By definition, proverbs are pithy and insightful. No matter what culture you were raised in, they might’ve been a part of your childhood in the form of a succinct phrase or sentence spouted by well-meaning grandparents and older family members. Deeply rooted in the nuances of the and language of its origin, proverbs are an integral part of oral history and folklore.
When growing up in a Malayali household, one would’ve heard an incalculable number of proverbs. It is called 'Pazhamchollukal' — literally translating to old rhymes or sayings. From talking about realising the need to take your elders' words to joking about somebody’s proclivity to never knowing the middle ground — there are a lot of proverbs. But as time progresses, many old sayings are being forgotten and the cultural references they allude to are foreign to today’s youth. Today, when someone spouts age-old Malayalam proverbs, youngsters might gape at them, without having a frame of reference.
Sisters Mary Ann Alapatt and Rose Alapatt are millennials who grew up hearing adages like this and were inspired to contemporise them through art. While may exist among the different communities that exist within a state, proverbs are often a unifying factor for those who share a language. For Mary Ann and Rose, who hails from Kochi and started a branding agency during the 2020 lockdown, creating raw and original visual narratives has always been a passion.
The Pazhamchollukal series was a very personal project for the duo as they looked at these sayings and knew how every Malayali hears them in their everyday lives irrespective of religion, class, and gender. They wanted to create a visual representation of proverbs (while acknowledging their problematic aspects) from the oral Malayalam tradition. They went on to say, “In a bilingualworld, we are conscious of the increasing distance between us and our culture and language. We believe the visual medium can transcend barriers set by language, space, and time and hence is the perfect way to represent our culture and make it more relatable to the coming generations.”
When talking about the inspiration behind the approach they took towards the work, the sisters talked about how they were fans of anime and how cultures around the world bring their identity into the visual world through . This is what inspired them to experiment with 2D stop-motion graphics to bring the project to life. Once they had zeroed in on the idea of creating this series, they started by having conversations with their parents and grandparents about the connotations of these proverbs, as well as discussing it with their Malyali peers to understand their relevance today. The work was also influenced by the things that they personally hold on to. This includes stories passed on through the generations; drawing on the minimal yet decadent culture of their ancestors to aspects of their daily life in Kochi.
After finalising their idea and intent behind this project, Mary Ann and Rose digitally collaged illustrated elements from paintings and sketches. The hand illustrations were done by Rose to create the images for the animation frames. They also referred extensively to Victoria and Albert Archives for images of common men back in the day, from when the oral traditions might have originated. Using Photoshop, they created the individual frames composed of elements from these references and knit them together to create a looped motion graphic. They created three animated proverbs in the span of a month and hope to add more to the series. Currently, there are more than 500 documented pazhamchollukal that could potentially be visually translated. The sisters hope to reimagine more of them for the modern audience.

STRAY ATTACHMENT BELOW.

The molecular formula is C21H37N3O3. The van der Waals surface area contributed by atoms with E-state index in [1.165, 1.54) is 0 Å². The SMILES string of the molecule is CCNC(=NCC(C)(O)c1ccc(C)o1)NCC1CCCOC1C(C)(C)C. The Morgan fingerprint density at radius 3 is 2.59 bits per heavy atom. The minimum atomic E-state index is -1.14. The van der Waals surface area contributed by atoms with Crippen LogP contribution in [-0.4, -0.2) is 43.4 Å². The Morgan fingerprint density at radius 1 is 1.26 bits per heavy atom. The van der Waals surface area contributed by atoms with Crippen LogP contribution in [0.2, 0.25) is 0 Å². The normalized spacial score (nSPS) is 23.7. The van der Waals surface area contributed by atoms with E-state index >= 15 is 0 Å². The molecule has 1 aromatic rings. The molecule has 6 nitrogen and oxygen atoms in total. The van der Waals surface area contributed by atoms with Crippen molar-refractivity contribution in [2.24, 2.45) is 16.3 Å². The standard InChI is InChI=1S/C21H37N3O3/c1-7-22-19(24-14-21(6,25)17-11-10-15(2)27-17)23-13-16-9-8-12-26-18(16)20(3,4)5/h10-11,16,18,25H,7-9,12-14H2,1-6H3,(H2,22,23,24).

One of the proverbs in the series loosely translates to “The silent breaks the pot”. In their own words, Mary Ann and Rose talked about how they reimagined and reclaimed the meaning behind this proverb through this work. The statement above is usually evoked by the elders at home to create suspicion in women to police their behaviour and actions. No matter how well you behave in society, a woman is never to be trusted, especially those that are seemingly silent or unproblematic. In this visual depiction, the women are illustrated with cat faces that portray audacious expressions and are breaking the pot with purpose rather than by accident to showcase rebellion. The duo went on to say, “Cats are often seen as rogue and cunning creatures while dogs are seen as their opposite. Therefore the usage of a cat in the pazhamchollu saying is justified. The saying originally was not created to be targeted at women, but it has slowly been twisted to be used against them. It is time to break the mould. Animation screens show the silent cat woman intentionally breaking a pot to showcase rebellion and the breakdown of patriarchal linguistic traditions like the pazhamchollu.”
On a personal note, this series holds value for the sisters as they think of pazhamchollukal as something inherently Malayali, irrespective of religion. It is something they grew up with and hold a deeply personal connection to them. They hope that through their work, they can breathe new life to our native language’s oral traditions. They plan to continue the series and render visual narratives to more pazhamchollukal in the future and hope to prevent the slow death that many and oral traditions are facing.”
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